Magallanes is a first-generation college student and initially enrolled at Ivy Tech Community College in Lafayette. He earned his associate degree in dental assisting while interning at Allure Dental. The internship was so fulfilling that he went on to work as a dental assistant, meeting new people and increasing his understanding of his profession.

Enrollment at Purdue came next, where Magallanes chose to major in biomedical health sciences in the College of Health and Human Sciences in preparation for dental school. Between his classes, his role as a dental assistant and his job at Cook Biotech, busy days built toward a promising future.

“His dedication, earnestness and optimism are exceptional,” says Marybeth Miller, an instructional specialist in Purdue’s Department of Chemistry who met Magallanes through coordinating his course. “He has worked so hard for everything he has.”

Derailed dreams

In a terrible, ironic twist of fate, Magallanes noticed an unexpected sore in his mouth and asked a dentist — one of his very own mentors — to run tests. The results were life-changing. At the age of 22, he was diagnosed with squamous cell carcinoma, an aggressive form of oral cancer.

“I smiled at the dentist and said, ‘I got this,’” Magallanes says. “I told him, ‘It’ll be easy for me.’ It didn’t hit me until I went home and had to tell my mom. That’s when I saw her crying and realized it was serious.”

The severity of Magallanes’ condition led to a rapid series of treatments and surgeries. Days after his initial diagnosis, Magallanes underwent his first procedure. At first, he stayed in communication with his professors and tackled coursework when he could. However, his condition was only getting worse.

Magallanes was forced to step away from Purdue for chemotherapy, radiation and multiple surgeries. Having to tell his professors that he would not be returning to class was his breaking point.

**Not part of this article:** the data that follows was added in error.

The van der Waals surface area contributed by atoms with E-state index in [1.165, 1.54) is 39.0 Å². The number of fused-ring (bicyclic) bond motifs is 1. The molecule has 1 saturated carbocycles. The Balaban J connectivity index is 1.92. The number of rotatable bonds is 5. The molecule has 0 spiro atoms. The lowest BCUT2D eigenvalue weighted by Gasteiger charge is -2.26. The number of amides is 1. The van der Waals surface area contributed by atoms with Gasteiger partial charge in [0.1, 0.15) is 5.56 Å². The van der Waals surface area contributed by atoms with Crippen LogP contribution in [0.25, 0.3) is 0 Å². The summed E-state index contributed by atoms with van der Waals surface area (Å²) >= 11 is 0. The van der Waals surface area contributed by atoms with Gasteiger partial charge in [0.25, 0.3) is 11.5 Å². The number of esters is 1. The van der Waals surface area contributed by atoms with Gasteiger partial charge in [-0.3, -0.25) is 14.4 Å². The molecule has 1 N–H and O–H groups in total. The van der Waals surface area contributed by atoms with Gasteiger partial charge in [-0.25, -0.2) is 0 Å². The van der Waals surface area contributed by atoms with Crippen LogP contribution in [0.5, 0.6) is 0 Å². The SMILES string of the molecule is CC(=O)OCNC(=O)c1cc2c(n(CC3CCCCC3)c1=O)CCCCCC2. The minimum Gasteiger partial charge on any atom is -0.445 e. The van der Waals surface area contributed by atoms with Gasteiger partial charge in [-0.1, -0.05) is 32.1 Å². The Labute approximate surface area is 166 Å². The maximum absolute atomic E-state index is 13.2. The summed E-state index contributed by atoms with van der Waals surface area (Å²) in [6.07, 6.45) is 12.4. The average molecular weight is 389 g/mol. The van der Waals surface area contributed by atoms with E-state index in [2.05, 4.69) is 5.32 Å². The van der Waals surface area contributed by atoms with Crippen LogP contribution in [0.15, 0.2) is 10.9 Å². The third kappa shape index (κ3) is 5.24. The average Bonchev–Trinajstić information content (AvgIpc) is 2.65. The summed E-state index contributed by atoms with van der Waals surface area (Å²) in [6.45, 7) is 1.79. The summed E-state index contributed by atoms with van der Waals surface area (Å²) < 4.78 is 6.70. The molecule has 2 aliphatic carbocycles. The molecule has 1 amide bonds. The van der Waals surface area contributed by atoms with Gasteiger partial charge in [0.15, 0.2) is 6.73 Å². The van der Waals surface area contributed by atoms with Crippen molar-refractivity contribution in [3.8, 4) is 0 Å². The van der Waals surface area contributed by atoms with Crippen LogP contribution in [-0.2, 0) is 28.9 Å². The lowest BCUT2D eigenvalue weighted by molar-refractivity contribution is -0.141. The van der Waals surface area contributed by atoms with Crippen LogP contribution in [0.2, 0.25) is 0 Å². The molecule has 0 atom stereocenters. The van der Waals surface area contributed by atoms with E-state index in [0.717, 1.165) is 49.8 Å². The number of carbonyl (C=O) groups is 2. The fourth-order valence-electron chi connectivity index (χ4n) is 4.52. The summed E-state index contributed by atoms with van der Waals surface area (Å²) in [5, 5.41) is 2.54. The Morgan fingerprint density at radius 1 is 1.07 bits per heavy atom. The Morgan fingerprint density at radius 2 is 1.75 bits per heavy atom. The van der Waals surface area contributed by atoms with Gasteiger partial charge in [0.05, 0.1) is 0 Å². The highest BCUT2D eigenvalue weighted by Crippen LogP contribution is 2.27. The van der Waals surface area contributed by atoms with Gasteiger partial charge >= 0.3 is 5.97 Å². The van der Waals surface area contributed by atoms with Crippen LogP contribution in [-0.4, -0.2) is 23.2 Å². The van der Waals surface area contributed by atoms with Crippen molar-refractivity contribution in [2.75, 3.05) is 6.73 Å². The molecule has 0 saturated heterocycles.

“I hadn’t shed a tear at all,” he says. “Not during my diagnosis, not when I told my family. Tears didn’t come until I had to go to the Office of the Dean of Students and tell them that I was withdrawing from Purdue for medical reasons. I think that hurt me the most. I sat down on a bench and just started crying.”

The motivated energy on campus, the learning opportunities in class, the dreams in progress — everything fell away and was replaced with a torturous new schedule. Procedures removed part of Magallanes’ tongue and 32 lymph nodes. He was unable to speak or eat for about eight months, communicating via writing on a whiteboard and getting nutrients through a feeding tube in his abdomen.

“I had to go through speech therapy in order to regain my ability to talk,” Magallanes says. “I love to talk and I love to eat, so it was a really hard journey. My family would be speaking, cooking and continuing their lives. I just had to keep my spirits up and know that there was a light at the end of the tunnel.”